U.S. Fidelis continues to dog the extended-service contract industry, even though the notorious bankruptcy case is winding down to its last few official acts.
Last week, 11 states led by Missouri Attorney General Chris Koster reached a settlement with what’s left of U.S. Fidelis for $14.1 million in restitution for consumers. That’s not much, considering the company, based in Wentzville, Mo., said it had 656,000 customers nationwide when it went out of business in 2010. Divided equally, that’s about $21 each.
The company’s bankruptcy plan creates different classes of consumers. How they are defined shows what kind of scams U.S. Fidelis ran. The company sold extended-service contracts directly to consumers using high-pressure sales tactics, largely over the phone.
First in line are customers with claims for “unauthorized deductions from a bank account.” Then there are customers seeking a refund under the company’s “money-back guarantee.” Next are customers claiming “misrepresentation” and violations of the Do Not Call Registry. If all those get paid in full, there’s an “other” category.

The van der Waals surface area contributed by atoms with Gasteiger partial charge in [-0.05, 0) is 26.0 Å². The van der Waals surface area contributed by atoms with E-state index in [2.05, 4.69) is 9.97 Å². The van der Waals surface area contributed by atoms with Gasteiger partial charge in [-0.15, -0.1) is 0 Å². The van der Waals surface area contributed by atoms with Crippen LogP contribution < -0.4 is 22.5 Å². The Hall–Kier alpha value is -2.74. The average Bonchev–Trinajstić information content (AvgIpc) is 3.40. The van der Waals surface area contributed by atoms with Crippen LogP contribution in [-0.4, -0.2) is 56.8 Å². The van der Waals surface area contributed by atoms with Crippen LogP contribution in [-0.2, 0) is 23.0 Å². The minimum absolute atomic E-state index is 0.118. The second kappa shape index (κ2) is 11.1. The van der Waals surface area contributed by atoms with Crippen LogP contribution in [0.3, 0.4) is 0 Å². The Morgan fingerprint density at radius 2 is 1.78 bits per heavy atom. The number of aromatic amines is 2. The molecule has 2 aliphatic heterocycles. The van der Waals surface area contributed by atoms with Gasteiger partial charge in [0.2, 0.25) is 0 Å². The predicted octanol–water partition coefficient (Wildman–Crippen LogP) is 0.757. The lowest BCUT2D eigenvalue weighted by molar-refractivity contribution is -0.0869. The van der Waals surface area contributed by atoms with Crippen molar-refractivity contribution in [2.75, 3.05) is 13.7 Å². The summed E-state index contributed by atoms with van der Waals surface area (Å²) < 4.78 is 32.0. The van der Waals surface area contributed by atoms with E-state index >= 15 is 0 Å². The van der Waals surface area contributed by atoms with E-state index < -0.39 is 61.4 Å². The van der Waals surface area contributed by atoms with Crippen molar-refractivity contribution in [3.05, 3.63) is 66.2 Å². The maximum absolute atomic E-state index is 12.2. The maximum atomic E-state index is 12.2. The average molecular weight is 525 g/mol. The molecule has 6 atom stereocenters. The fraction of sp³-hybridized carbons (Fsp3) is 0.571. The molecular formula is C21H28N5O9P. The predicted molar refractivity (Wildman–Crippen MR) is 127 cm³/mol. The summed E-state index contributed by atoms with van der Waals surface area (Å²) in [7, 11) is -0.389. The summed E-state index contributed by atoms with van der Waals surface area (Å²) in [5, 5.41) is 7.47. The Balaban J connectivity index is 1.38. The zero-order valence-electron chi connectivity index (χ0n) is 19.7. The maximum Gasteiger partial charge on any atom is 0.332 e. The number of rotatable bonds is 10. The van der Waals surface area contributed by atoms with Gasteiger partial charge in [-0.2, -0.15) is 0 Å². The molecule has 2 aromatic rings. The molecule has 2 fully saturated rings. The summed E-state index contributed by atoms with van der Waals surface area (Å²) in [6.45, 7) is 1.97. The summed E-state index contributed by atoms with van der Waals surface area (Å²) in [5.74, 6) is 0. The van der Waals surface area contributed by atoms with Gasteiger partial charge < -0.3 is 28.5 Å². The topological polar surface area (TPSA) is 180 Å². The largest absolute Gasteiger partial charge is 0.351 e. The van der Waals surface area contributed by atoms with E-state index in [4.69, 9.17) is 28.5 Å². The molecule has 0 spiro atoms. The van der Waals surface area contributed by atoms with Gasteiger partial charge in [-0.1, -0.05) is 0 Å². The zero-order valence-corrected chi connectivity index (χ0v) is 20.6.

Last, but not least, the two brothers who founded and ran the company, Cory Atkinson and Darain Atkinson, still face sentencing in September, after pleading guilty to fraud charges.
U.S. Fidelis didn’t sell extended-service contracts via dealerships. But the case still leaves consumers with a bad taste.